We base our default Inflation rate and nominal rate of return on the 30-year nominal Treasury bond and the 30-year Treasury Inflation-Protected Securities (TIPS).
As of January 2021, we are using the following:
Inflation = 2.00% and Nominal Rate of Return = 1.75%, which implies a -0.245% real rate of return.
We determine inflation as follows (see column E in the attached spreadsheet):
Inflation = (1 + the 30-year nominal Treasury bond yield) / (1 + the 30-year Treasury Inflation-Protected Securities (TIPS) yield) – 1. We then round the calculated inflation and the 30-year nominal Treasury bond yield to the nearest ¼% to determine our default Inflation Rate and Nominal Safe Rate of Return for Regular Assets. We adjust these values if needed in early January and July of each year based on average daily yields on 30-year nominal Treasury bonds as well as 30-year TIPS in the prior months of December and June, respectively to reflect the average values of these 30-year returns over the course of the prior month. Our default assumptions assume that you are either investing exclusively in 30-year inflation-protected/indexed/adjusted bonds or that you are planning based on the conservative assumption that your assets won't earn a higher real (after-inflation) return than this long-term investment vehicle. The 30-year real return is generally positive. But it can also go negative. The returns on 30-year regular and inflation-indexed bonds are set by their market-determined prices. Assuming any other default values than those we are assuming would entail assuming bond prices that differ from those that are actually prevailing.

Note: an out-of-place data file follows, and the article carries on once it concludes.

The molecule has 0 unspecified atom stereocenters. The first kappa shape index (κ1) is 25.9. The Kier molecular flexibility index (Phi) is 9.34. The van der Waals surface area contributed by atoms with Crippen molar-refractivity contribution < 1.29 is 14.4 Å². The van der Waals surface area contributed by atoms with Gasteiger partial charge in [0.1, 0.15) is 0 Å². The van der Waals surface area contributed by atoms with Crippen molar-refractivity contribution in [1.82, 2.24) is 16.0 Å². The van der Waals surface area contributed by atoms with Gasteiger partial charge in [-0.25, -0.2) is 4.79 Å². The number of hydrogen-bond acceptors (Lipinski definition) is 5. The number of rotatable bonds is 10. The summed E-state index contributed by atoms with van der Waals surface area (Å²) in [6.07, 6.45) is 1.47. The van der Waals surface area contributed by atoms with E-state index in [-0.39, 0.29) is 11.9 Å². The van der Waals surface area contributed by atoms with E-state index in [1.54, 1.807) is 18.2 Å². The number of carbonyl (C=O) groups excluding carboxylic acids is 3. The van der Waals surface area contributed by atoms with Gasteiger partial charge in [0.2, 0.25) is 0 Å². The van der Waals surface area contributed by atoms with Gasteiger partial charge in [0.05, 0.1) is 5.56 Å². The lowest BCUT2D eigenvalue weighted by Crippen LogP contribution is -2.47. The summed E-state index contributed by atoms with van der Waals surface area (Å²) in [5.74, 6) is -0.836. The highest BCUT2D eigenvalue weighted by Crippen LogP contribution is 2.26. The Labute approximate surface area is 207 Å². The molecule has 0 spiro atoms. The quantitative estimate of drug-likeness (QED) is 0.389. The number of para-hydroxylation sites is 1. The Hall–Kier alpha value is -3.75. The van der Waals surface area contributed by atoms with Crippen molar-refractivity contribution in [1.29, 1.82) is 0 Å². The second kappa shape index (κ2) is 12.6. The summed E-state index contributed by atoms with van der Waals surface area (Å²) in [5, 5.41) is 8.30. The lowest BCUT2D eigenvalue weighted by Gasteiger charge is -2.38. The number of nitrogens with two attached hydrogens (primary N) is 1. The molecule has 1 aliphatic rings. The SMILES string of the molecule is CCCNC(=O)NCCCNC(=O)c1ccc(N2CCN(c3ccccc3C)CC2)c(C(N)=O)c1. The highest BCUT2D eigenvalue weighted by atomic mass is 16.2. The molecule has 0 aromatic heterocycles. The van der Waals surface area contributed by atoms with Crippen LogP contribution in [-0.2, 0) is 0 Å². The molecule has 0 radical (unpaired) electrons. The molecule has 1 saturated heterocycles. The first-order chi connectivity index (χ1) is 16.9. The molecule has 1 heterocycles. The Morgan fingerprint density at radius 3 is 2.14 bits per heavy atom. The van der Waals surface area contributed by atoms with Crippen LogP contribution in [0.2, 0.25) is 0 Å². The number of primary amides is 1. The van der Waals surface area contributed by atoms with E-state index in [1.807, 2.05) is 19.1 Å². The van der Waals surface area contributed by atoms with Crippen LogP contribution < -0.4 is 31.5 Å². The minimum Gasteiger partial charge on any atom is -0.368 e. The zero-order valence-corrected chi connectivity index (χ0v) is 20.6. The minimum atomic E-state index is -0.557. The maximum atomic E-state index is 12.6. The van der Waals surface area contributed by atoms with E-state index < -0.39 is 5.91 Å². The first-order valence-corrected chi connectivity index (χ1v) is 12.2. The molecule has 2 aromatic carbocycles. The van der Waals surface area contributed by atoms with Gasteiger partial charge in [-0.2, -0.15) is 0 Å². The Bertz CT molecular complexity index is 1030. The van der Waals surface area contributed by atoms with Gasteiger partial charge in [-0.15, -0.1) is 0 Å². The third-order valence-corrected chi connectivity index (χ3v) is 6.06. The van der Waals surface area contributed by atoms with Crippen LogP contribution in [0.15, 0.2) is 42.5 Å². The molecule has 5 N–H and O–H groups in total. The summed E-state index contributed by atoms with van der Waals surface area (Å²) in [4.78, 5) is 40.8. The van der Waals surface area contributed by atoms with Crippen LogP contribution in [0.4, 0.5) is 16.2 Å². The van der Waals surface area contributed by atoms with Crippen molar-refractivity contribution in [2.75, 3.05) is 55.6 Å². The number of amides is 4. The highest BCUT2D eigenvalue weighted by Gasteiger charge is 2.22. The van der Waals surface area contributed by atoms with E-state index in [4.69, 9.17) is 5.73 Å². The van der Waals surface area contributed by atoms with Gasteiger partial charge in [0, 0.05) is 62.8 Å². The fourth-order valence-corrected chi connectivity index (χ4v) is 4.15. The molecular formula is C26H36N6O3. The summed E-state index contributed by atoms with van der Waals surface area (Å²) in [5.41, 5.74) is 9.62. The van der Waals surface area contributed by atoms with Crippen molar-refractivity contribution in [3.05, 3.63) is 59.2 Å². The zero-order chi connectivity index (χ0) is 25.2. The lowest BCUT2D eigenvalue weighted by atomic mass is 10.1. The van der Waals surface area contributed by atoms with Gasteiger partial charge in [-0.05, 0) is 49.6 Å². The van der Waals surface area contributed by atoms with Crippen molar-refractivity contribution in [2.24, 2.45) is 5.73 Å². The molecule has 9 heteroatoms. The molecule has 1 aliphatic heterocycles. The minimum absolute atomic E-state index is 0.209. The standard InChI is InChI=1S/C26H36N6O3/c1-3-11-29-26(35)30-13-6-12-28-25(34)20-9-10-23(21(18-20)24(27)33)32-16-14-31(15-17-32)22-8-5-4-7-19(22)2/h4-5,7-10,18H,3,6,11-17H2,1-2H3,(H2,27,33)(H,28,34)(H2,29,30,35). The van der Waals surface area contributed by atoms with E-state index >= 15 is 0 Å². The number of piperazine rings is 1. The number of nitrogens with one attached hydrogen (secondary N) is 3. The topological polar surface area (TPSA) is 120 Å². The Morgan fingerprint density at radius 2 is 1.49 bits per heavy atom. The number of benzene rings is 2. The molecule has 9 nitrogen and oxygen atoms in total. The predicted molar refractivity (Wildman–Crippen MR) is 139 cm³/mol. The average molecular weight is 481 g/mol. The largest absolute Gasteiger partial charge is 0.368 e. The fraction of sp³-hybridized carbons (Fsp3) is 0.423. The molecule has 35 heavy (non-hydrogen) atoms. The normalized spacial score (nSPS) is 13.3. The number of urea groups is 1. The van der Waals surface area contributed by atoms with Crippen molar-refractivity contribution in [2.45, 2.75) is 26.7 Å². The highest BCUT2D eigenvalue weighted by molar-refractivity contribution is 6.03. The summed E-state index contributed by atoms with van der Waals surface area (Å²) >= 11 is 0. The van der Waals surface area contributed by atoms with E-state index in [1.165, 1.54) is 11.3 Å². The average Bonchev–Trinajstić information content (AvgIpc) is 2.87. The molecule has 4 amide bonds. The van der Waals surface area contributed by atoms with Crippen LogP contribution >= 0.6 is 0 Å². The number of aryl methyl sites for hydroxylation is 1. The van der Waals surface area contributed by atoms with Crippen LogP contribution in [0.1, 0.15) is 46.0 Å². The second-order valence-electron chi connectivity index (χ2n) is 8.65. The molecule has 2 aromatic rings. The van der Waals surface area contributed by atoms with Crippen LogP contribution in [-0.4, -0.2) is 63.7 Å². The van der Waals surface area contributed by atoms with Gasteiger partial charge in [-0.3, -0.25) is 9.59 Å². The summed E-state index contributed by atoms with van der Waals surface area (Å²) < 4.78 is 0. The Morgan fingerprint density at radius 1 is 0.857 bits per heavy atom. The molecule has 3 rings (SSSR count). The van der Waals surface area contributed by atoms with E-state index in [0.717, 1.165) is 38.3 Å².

We urge you to adopt our default values for the rate of return and inflation. Entries that produce much higher or much lower safe real returns are not appropriately cautious and may lead you to spend, save and insure more or less than you should.
Why it Matters
Our Base, Maximization, and Survivor Reports assume any projections you enter as inputs will occur for sure. The world, of course, is uncertain. Our deterministic planning is called certainty-equivalent planning by economists. It's a method of dealing with uncertainty by planning based on conservative assumptions where your risk aversion determines how conservative you set your assumptions. So we assume that you are ultra risk averse and use the safest assumptions going. That's the fiduciarily responsible thing to do. If you are not ultra risk averse, you can change our default values, but keep in mind that the best practice and appropriate approach to building a deterministic plan is to use assumptions that you believe reflect certainty-equivalent planning (not historical averages) relative to your level of risk aversion. If you want to see how your plan plays out using MaxiFi Planner with your actual asset allocation of stocks, bonds, etc. you should use the Monte Carlo report to view probabilistic ranges and outcomes.
Why it matters for Social Security maximization: How are inflation rate and nominal rate of return determined and used in MMSS?.
Why it matters for MaxiFi Planner: How are inflation rate and nominal rate of return determined and used in MaxiFi?
See also: Two Approaches and Two Purposes to Planning (why be so cautious?) for a less technical guide to best practices regarding nominal rates of return.
The attached spreadsheet shows the history of these Treasury Bond and TIPS calculations.